Celestial Bodies by Jokha Alharti
translated by Marilyn Booth
Although fortunate in being able to choose the woman he would marry, he was unaware that she’d pledged her heart to another man and, while culturally romantic love was not part of the contract, her emotional distancing pained him. But she did give him three children, although their daughter’s short-lived marriage to a man who hit her, and their younger son’s developmental difficulties, diagnosed as autism, brought further heartache.
While Abdallah’s sadness, expressed in a first-person narrative, seemed to me the heart of the novel, it isn’t mentioned in the blurb. This focuses instead on Abdallah’s wife, Mayya, and her two sisters whose different routes to marriage reflect the conflict between tradition and modernity in a society still shaking off its colonial past. This strand of the novel, encompassing also the girls’ parents, a former slave and the father’s Bedouin lover, unfolds in the third person interspersed with Abdallah’s chapters.
As with the recently reviewed Miss Burma, my enjoyment of this novel was lessened by a distancing from the multiple characters, especially the women, despite my curiosity about the culture. It’s a pity it didn’t engage me more as I’m pretty sure this is the first Omani-set novel I’ve read. Thanks to Sandstone Press for my review copy.
Brother by David Chariandy
Michael wants to emulate his streetwise brother, but lacks the style and confidence to pull off the swagger. As her firstborn, their mother also has a soft spot for Francis but, as the gap widens between his aspirations and hers for him, the tension escalates at home. Francis finds friendship, acceptance and a passion for music, with Jelly and the other men and boys who hang around the local barbershop, a place that’s often raided by police.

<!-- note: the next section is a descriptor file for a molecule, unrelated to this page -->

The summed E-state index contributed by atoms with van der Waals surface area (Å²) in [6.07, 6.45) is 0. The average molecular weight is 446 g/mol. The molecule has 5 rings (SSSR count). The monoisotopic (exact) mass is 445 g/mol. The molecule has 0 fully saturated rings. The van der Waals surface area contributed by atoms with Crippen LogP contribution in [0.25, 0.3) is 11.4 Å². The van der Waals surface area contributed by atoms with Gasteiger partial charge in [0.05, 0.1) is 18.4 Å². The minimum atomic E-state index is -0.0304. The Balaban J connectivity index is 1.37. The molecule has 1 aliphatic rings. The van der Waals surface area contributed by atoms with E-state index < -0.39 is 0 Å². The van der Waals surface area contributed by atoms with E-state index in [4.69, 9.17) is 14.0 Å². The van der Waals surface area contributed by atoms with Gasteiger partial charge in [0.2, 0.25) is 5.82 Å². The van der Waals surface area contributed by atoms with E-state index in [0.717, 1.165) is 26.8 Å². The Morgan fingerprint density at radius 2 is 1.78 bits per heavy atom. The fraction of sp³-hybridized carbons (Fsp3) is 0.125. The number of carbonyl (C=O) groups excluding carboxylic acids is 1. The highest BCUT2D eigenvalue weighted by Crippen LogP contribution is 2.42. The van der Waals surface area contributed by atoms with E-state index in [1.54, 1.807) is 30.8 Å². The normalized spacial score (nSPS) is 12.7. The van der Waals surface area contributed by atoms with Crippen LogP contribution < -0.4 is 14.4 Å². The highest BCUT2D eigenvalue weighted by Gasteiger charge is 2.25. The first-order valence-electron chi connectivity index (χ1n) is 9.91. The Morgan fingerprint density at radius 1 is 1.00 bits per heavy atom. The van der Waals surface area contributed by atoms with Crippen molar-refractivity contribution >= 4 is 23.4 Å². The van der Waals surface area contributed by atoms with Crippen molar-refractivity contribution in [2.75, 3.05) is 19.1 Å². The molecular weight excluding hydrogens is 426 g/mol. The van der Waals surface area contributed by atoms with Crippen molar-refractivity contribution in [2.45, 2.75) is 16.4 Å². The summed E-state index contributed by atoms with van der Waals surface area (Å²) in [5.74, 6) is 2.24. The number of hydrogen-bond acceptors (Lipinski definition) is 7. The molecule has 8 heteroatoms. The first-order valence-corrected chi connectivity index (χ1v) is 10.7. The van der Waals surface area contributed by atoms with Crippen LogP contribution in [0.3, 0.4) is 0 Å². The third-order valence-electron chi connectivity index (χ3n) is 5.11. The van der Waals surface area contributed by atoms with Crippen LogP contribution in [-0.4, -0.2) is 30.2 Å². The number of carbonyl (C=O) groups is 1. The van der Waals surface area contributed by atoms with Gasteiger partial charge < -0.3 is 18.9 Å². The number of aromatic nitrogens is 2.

The novel is narrated by Michael, ten years on from the tragedy that cut short his brother’s life. Their mother seems to have never recovered, and Michael works a dead-end job to be close by if and when things get too much. But their dampened-down existence is disturbed by the arrival of his childhood friend, Aisha, one of the few who has managed to escape the confines of the community.
As Michael looks back on the history of his family, and Aisha reconnects with her roots, the reader wonders if they’re dashing towards deeper disaster, or if this will be the catalyst to moving on. David Chariandy’s second novel is a gentle story about violence: the violence of discrimination and inequality that leaves little room for manoeuvre between the extremes of apathy and rage. Thanks to Bloomsbury for my review copy.